There’s grocery shopping, cleaning, laundry, prescription pick up, PT therapist appointment, OT therapist appointment, home health nurse appointment, dog grooming, dog veterinarian appointments, carpet cleaning (due to accidents the Depends don’t catch), bed sheets to be washed, beds to be made, bathrooms to be cleaned and disinfected everyday, grass cutting, flower bed weeding, house repairs, gutters to be cleaned, shrubs to be trimmed, gravel driveways to maintain, ditches to dig for rain drain-off, ditch basins to be cleaned out, storm damaged trees to be removed from driveways and property, newspaper to be picked up, mail to be picked up, garbage to be taken out and picked up, car oil changed, furnace to be checked, bills to be paid, meals to be cooked, doctor’s appointments, etc., etc., etc. And when the loved one is home it’s a constant, never-ending day’s work just meeting their every moment daily needs--and all their nightlong needs.

A typical day with Mom begins as follows:

“Good morning, Mom. It’s time to get up.”
“I’m tired.”
“I know, but you have things to do.”
“What do I have to do?”
“We need to get you cleaned up.”
“Where do I do that?”
“In the bathroom.”
“Where’s the bathroom.”
“Let’s get up and I’ll show you.”
“Do I have to?”
“Grumble, Grumble. I can’t get up.”
“I’ll help you.”
“Thank you, honey.”
“You’re welcome, Mom.”
“What now?”
“I have to wash you.”
“I’m sorry you have to do this.”
“It’s okay, Mom. That’s what I’m here for.”
“Thank you, honey.”
“You’re welcome, Mom.”
“What should I do?”
“You need to stand up.”
“I can’t.”
“Sure you can, Mom.” (I help her up.)
“What’s that?”
“It’s your walker.”
“Why do I need that?”
“It helps you walk.”
”It does?”
“Yes. It keeps your balance.”
“I’m dizzy.”
“You’re fine. Hold onto the walker.”
“What do I do?”
“Move your feet.”
“I can’t.”
“Sure you can, Mom.” (I touch her leg to prompt the move.)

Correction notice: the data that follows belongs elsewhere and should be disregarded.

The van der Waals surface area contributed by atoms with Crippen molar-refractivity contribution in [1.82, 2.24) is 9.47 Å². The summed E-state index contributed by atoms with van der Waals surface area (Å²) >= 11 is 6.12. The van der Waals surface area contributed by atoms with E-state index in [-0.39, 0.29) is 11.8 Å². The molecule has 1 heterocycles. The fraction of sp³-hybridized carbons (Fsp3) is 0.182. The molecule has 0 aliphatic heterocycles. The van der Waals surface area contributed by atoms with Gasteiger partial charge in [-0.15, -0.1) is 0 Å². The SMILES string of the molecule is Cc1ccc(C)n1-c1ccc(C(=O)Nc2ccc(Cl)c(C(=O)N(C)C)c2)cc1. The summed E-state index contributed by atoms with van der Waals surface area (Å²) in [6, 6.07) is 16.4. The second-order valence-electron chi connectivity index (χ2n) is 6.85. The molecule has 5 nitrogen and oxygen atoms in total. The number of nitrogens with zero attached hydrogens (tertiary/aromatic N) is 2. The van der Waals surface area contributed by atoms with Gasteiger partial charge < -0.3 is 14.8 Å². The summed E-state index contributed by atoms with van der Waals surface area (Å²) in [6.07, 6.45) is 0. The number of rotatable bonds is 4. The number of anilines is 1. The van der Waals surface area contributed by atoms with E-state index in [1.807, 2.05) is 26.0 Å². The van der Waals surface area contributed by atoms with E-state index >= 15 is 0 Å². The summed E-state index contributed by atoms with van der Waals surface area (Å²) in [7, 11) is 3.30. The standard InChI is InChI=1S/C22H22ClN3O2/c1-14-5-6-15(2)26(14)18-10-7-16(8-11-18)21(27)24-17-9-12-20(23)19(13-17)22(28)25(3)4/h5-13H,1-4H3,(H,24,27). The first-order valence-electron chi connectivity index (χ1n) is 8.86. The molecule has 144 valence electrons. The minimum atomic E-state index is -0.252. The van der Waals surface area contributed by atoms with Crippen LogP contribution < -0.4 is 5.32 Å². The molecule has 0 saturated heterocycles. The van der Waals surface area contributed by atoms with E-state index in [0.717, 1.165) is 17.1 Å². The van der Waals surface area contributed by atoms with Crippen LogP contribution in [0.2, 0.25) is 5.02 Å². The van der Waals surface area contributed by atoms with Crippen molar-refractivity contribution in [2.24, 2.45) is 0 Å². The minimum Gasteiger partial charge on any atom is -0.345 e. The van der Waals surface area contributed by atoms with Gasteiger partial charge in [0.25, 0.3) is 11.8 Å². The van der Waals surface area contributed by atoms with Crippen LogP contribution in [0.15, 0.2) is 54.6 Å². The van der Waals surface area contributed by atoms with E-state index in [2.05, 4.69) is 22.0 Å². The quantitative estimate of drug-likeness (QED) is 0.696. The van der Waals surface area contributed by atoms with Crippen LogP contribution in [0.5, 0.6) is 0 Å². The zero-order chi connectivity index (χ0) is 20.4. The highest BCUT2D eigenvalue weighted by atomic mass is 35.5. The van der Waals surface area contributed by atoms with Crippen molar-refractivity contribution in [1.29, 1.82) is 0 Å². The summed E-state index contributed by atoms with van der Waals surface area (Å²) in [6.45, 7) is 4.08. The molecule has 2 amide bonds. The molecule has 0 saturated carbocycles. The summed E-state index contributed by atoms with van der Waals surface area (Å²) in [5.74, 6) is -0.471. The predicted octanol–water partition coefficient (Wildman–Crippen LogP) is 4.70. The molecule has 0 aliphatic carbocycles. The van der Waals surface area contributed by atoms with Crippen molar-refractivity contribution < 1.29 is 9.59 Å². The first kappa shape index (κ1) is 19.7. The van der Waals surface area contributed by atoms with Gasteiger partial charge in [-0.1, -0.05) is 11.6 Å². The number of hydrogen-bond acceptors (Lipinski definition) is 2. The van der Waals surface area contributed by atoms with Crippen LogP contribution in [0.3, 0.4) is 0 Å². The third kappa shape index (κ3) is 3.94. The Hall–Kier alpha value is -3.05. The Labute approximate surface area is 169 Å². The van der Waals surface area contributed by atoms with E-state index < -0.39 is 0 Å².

“Where do I go?”
“To the bathroom.”
“Where’s the bathroom?”
“Over there.”
“Follow me.”
“Where am I going?”
“To the bathroom.”
“Where’s the bathroom?”
“We’re on our way.”
“What am I doing?”
“Going to the bathroom.”
“What for?”
“To get cleaned up.”
“What for?”
“So you can get dressed.”
“I’m tired.”
“I know.”
“Where am I going?”
“To the bathroom.”
“Where’s the bathroom.”
“Over there.”

At this point we’ve only made it three feet to the end of her bed. Are you tired reading?

“We’re almost there.”
“I’m tired.”
“I know.”
“What am I doing?”
“You’re going to the bathroom.”
“What for?”
“Keep walking, Mom.”
“What’s this thing?”
“It’s your walker.”
“What’s it for?”
“To help keep your balance.”
“What am I doing?”
“We’re going to the bathroom.”
“It’s too late.”
“I know, Mom. We need to get you cleaned up.”
“I’m sorry, honey.”
“It’s not your fault, Mom.”
“I’m dizzy.”
“You’re fine, Mom. You’re just tired.”
“Yes, I am.”
“Keep walking, Mom.”
“Where is this place?”
“Just a few more steps.”
“Oh, there it is. What’s that?”
“It a toilet rail.”
“What’s that for?”
“To help you get on and off the toilet.”
“We finally made it.”
“Yes, we did.”
“What should I do?”
“Stand there while I get these (Depends) down.”
“Now what?”
“I’m running the water for your shower.”
“I don’t want a shower.”
“I know, Mom. But it’s the only way to clean you properly.”
“I don’t want a shower. I’m cold.”
“I know. The water is perfect.”
“I don’t want a shower.”
“I know. Let’s clean you up a bit.”
“What do I have to do?”
“Step over to the bathtub.”
“I don’t want a shower. I’m cold.”
“I’m sorry, Mom. Sit down.”
“Now what?”
“Slide over.”
“I can’t.”
“Sure you can, Mom.” (I help slide her over.)
“What do I do?”
“Lift your legs over the bathtub.”
“I can’t.”
“Sure you can, Mom.” (I lift her legs over the bathtub.)
“Now what.”
“I’m turning on the shower.”
“I don’t want a shower.”
“Feel how warm the water is?”